Academic journal article Field Educator

Psychodrama Preparation for Internship

Academic journal article Field Educator

Psychodrama Preparation for Internship

Article excerpt

Psychodrama is a psychotherapeutic technique that aims to guide patients in expressing their life experiences through dramatic enactments. It is a clinical technique that can also enhance clinical skill learning. According to Avrahami (2003), psychodrama focuses on a "protagonist," or drama character, to explore life issues, conflicts, unfinished business, and maladaptive behaviors in front of a group of learners or patients. Psychodrama has been shown to be successful because it is action-oriented (Dayton & Nicholas, 2009) and offers discussions of each session between the therapist and the protagonist (played by a client) (Avrahami, 2003; Drakulic, 2010). Jenkyns (2008) suggests that psychodrama can be used as a supervisory tool, as it is a "projective work" approach that encourages professionals to act or observe the enactment of life situations relevant to clients (p. 99). Hinkle (2008) calls this a "parallel learning" process in that a counseling professional learns through the enactment group and appreciates learning from the client's perspective (p. 401). This article illustrates the experiential use of psychodrama techniques to provide internship orientation and its educational impact on an MSW intern . We analyzed the intern's notes and the supervisor's responses for evidence that using psychodrama could provide interns the means to conduct self-reflective learning to prepare them for placement.

Using Psychodrama in Treatment

Recent literature addresses the use of psychodrama in clinical practice and illustrates its dual utility for clinical practice and social work education. A prominent therapeutic issue related to the use of psychodrama as a treatment modality is about clients' fears to disclose their problems. In order to help clients understand the importance of therapy in a group setting, every group member, including the clinician, participates in a psychodrama to visualize the process of how influential life factors can be examined. Garfield (2003) suggests that life force analysis is best revealed when an action-oriented approach is used, following a role reversal experience to identify life stressors or facilitators that have either negatively or positively impacted the client. When using the action-oriented technique, treatment goals are identified before the action takes place, so that the clients involved can connect learning from observations to therapeutic successes (Haen, 2007). With role reversal, personal inner problems and transpersonal conflicts are experientially examined and confronted by playing another person's role. The visual impact of personal involvement enables the clients to feel and see changes in the psychodrama moment. The use of these techniques is to encourage clients to experience the "now" moment, which is a visual and experiential way of exploring and analyzing one's thinking patterns as related to actions and behaviors (Vassilious, Livas, Karapostoli, & Papdakis, 2006).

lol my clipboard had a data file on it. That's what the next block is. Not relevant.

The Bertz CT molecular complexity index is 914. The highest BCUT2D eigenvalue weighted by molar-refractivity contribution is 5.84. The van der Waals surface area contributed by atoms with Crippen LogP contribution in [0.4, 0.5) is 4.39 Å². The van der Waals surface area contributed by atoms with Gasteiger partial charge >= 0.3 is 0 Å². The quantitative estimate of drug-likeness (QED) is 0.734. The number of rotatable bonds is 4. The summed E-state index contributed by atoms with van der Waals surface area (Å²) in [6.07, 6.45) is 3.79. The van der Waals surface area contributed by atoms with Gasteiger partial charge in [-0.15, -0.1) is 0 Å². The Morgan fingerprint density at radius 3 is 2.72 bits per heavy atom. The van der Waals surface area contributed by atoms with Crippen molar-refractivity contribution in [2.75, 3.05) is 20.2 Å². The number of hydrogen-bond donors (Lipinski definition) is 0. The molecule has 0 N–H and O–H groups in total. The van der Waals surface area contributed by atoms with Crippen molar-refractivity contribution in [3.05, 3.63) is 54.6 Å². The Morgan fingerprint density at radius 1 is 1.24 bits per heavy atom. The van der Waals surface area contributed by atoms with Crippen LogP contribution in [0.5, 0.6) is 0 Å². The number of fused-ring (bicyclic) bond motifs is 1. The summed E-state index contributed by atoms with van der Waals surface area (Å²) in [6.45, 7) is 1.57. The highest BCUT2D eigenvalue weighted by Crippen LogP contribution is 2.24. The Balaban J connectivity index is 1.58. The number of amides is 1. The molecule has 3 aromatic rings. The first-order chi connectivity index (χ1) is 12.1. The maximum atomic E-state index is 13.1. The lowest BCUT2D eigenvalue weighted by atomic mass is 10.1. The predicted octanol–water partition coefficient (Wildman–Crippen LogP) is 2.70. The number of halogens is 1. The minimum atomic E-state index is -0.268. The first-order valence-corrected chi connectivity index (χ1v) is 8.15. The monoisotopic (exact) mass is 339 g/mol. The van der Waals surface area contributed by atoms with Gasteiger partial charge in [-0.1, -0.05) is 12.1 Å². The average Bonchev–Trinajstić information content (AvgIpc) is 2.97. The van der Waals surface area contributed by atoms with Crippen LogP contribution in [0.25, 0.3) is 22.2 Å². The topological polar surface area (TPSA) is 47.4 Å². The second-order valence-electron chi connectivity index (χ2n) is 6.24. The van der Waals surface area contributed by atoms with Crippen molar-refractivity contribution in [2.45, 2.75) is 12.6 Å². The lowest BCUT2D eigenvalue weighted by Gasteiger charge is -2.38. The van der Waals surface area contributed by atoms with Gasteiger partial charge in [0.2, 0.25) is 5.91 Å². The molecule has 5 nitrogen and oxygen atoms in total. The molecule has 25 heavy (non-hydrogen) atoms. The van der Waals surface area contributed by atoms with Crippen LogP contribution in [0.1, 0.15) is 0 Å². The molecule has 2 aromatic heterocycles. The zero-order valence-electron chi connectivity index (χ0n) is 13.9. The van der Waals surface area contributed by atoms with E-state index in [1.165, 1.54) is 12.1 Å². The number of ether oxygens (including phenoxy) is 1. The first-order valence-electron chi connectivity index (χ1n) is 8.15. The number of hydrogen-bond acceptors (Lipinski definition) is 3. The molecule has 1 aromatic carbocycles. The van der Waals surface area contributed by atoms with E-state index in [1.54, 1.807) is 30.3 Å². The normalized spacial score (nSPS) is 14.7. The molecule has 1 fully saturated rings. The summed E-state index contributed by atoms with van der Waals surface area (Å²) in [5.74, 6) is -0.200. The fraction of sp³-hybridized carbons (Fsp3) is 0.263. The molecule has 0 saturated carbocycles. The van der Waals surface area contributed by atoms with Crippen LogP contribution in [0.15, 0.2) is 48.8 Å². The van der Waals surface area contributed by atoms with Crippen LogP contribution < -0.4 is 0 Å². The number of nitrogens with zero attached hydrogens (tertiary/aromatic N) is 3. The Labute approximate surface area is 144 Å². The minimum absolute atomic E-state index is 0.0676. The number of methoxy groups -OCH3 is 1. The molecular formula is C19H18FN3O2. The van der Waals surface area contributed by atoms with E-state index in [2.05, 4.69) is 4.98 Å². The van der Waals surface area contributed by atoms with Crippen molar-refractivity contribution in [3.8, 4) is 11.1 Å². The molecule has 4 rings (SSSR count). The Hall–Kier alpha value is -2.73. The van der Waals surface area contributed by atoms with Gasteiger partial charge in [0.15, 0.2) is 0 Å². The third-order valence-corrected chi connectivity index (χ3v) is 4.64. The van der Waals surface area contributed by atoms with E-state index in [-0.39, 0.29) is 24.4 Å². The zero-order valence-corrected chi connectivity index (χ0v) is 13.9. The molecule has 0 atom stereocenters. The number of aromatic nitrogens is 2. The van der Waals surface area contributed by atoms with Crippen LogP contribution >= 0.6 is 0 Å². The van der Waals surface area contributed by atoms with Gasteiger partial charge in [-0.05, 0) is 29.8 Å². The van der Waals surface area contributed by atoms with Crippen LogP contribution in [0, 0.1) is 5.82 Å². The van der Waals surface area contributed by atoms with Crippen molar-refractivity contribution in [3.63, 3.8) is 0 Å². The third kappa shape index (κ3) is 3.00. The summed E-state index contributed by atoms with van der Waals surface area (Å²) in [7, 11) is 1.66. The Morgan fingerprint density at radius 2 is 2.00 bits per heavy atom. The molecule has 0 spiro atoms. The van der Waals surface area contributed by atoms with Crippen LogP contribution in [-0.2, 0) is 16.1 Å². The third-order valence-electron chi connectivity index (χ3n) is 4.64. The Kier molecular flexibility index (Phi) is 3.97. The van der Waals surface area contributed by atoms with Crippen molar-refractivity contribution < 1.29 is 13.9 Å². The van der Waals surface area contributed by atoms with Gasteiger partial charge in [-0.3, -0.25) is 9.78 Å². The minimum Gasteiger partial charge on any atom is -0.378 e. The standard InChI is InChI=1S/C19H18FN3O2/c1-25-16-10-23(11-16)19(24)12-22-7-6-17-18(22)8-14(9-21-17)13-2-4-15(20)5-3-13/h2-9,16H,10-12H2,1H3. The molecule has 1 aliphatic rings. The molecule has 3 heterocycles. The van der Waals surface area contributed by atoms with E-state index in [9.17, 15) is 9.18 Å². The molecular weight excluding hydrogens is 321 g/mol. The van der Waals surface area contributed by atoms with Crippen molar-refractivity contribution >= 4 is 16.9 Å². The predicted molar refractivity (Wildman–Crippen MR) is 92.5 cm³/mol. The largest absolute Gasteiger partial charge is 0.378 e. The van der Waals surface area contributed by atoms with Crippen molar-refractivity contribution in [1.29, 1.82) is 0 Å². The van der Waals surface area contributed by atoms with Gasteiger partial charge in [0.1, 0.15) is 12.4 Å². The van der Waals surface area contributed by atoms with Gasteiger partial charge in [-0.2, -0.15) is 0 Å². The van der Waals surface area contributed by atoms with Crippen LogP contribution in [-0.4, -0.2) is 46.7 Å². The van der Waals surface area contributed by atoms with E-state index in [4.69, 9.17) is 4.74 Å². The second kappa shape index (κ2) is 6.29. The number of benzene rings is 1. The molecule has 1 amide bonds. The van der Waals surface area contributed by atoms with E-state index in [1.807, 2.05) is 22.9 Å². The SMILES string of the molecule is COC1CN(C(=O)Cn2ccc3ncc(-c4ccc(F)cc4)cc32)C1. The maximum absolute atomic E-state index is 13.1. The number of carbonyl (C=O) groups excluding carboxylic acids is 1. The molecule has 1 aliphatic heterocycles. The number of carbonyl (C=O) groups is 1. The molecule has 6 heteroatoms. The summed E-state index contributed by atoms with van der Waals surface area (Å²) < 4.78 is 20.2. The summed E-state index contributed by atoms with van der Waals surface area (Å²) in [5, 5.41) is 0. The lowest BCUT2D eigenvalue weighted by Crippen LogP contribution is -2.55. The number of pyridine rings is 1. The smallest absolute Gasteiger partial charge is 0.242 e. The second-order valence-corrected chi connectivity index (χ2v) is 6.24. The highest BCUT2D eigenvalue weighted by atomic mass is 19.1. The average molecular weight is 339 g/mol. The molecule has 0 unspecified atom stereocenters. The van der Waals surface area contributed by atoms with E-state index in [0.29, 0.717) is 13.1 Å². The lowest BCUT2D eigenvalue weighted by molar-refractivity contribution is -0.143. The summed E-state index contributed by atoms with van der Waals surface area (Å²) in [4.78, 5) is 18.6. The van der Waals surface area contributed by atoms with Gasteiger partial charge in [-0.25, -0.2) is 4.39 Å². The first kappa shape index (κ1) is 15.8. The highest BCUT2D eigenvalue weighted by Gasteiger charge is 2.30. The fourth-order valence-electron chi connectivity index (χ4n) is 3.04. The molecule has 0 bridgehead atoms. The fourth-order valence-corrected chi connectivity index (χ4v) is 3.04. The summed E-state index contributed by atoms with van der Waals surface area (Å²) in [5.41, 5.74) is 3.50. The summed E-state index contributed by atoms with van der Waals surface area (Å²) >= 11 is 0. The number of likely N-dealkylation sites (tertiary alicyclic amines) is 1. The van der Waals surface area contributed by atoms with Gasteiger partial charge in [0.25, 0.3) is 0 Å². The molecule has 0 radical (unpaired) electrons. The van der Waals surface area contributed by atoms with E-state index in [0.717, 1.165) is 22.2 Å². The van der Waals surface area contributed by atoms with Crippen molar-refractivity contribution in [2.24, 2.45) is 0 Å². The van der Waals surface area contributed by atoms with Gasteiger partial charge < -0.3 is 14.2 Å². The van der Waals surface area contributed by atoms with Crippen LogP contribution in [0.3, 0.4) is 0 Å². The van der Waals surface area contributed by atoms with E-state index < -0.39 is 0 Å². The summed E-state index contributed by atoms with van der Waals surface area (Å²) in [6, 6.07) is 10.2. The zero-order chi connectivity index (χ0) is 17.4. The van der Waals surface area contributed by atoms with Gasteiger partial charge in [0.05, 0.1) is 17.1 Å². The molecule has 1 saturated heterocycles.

There are a number of outcomes studies of psychodrama. For example: Kipper and Hundal (2003) use thirty-four cases to illustrate the impact of using role-play psychodrama as an intervention modality. They conclude that the techniques are congruent with psychotherapeutic theories that aim to achieve therapeutic change. In a meta-analysis conducted by Kipper and Ritchie (2003), "role reversal" (stepping into "another person's shoes") and "doubling" (inviting another group member to imitate a participant's role and actions) have been proven effective for promoting a client's involvement in psychodrama therapy. In another study with twelve adult participants in psychodrama, Kim (2002) found that the most beneficial therapeutic factors were the existential elements of re-enactment and universalization. When clients use their own self by re-experiencing the past in order to understand current feelings, psychodrama produces a positive effect toward change and reduces resistance. …

Search by... Author
Show... All Results Primary Sources Peer-reviewed

Oops!

An unknown error has occurred. Please click the button below to reload the page. If the problem persists, please try again in a little while.